The Census Bureau says there are 3.8 million wounded veterans living in America today. That's as many wounded veterans as there are people living in the states of New Hampshire, Hawaii, and Maine combined.
What's even more heartbreaking, though, is that many of these veterans feel ignored and misunderstood by the country they gave their blood and bodies to serve.
Working Pictures, an independent film company dedicated to producing content with purpose, wants to help change that with the release of Wise Endurance, a documentary profiling two brave veterans — and the collective of stem-cell physicians providing them with cutting-edge treatment for their combat injuries.
One of these veterans is Roger Sparks, a former Air Force Pararescueman and Silver Star recipient who served during the bloody Operation Bulldog Bite in Afghanistan's Kunar Province. Sparks is now a veteran advocate who is seeking stem-cell treatments for his and his fellow combat veteran's blast-induced, traumatic brain injuries.
This specific treatment is called autologous stem cell therapy, where stem cells are harvested directly from the patient's own fat tissue. The removed stem cells are separated from the fat and reintroduced intravenously to boost healing.
During the film, both Sparks and his 14-year-old son, Oz (who has Cerebral Palsy and type 1 diabetes), experienced noticeable results from their stem cell treatments. Oz's results are visible — the show follows Oz as he moves from non-verbal to speaking. The results, captured on film, lead the collective to encourage other doctors to offer the same service to veterans, with a plan to use the findings as part of a national study and database to further the treatment of concussive injuries using adipose derived stem cells.
Sparks introduces Pararescueman team member Jimmy Settle, who was shot in the head during Bullbog Bite (Settle's memoir, Never Quit, is a national best-seller). The treatment was so effective for Settle that he began to heal his inability to freely touch his face. The former track champion also was able to resume running again, which he had previously been unable to do.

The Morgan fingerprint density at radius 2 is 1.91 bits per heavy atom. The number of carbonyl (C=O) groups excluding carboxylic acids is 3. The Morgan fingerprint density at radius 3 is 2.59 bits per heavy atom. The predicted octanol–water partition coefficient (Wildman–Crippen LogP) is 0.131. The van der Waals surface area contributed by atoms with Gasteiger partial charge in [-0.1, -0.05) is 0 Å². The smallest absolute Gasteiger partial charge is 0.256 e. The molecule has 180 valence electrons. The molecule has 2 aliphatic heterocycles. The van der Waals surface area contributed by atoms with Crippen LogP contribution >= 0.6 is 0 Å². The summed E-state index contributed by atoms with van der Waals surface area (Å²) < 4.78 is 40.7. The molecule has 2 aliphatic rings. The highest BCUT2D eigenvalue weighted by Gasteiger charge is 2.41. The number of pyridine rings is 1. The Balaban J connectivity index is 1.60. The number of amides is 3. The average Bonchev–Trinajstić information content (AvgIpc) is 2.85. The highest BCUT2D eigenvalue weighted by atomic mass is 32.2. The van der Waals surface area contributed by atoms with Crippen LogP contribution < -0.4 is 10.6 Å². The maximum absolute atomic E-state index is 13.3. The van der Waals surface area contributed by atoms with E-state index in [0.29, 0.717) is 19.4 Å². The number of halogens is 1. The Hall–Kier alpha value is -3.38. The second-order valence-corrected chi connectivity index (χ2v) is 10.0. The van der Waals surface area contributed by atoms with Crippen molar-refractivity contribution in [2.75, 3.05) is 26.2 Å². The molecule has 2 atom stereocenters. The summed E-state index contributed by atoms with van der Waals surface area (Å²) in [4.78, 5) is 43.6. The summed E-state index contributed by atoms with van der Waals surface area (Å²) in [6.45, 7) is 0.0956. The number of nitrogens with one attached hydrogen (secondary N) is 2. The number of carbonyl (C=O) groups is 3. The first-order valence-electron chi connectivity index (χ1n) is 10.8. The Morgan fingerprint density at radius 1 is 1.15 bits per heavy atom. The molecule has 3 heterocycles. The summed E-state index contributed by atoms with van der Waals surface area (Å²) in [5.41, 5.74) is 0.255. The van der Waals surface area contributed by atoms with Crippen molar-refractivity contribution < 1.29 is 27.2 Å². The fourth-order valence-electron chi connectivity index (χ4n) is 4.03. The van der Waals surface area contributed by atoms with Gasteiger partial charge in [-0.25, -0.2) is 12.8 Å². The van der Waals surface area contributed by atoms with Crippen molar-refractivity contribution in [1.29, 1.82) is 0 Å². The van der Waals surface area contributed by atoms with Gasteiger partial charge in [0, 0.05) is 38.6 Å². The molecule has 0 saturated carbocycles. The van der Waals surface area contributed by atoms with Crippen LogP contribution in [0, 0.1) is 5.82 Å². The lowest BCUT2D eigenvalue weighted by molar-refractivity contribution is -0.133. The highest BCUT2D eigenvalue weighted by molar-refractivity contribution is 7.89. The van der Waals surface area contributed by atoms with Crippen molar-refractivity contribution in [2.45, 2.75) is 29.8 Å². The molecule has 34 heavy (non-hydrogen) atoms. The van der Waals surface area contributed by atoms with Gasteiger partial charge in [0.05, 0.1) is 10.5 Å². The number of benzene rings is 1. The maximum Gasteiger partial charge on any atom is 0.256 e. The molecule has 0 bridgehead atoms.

These successes in autologous stem cell therapy have inspired Sparks to become an advocate for his fellow combat servicemen. As a result, Sparks, Cell Surgical Network's doctors, including Dr. Kyle Bergquist, Dr. Mark Berman, Dr. Elliot Lander, and Dr. Larry Miggins, and the filmmakers have established Healing Our Heroes Foundation — a non-profit organization whose goals are to treat combat veterans with adipose-derived stem cells and study the initial, promising results.
Because there are no medical treatments for TBI, stem cells could be a real game-changer in the health of our wounded warriors.
A national network of providers have already committed to treating a significant portion of the population of former combat veterans through the efforts of the Wise Endurance team, and further fundraising is being planned through the sale of the documentary and donations.
The film is available online for purchase on the film's website. Proceeds will go to fund the Healing Our Heroes Foundation, which will provide treatment, travel, and accommodation for the veterans, as well as cover the costs of studying the outcomes.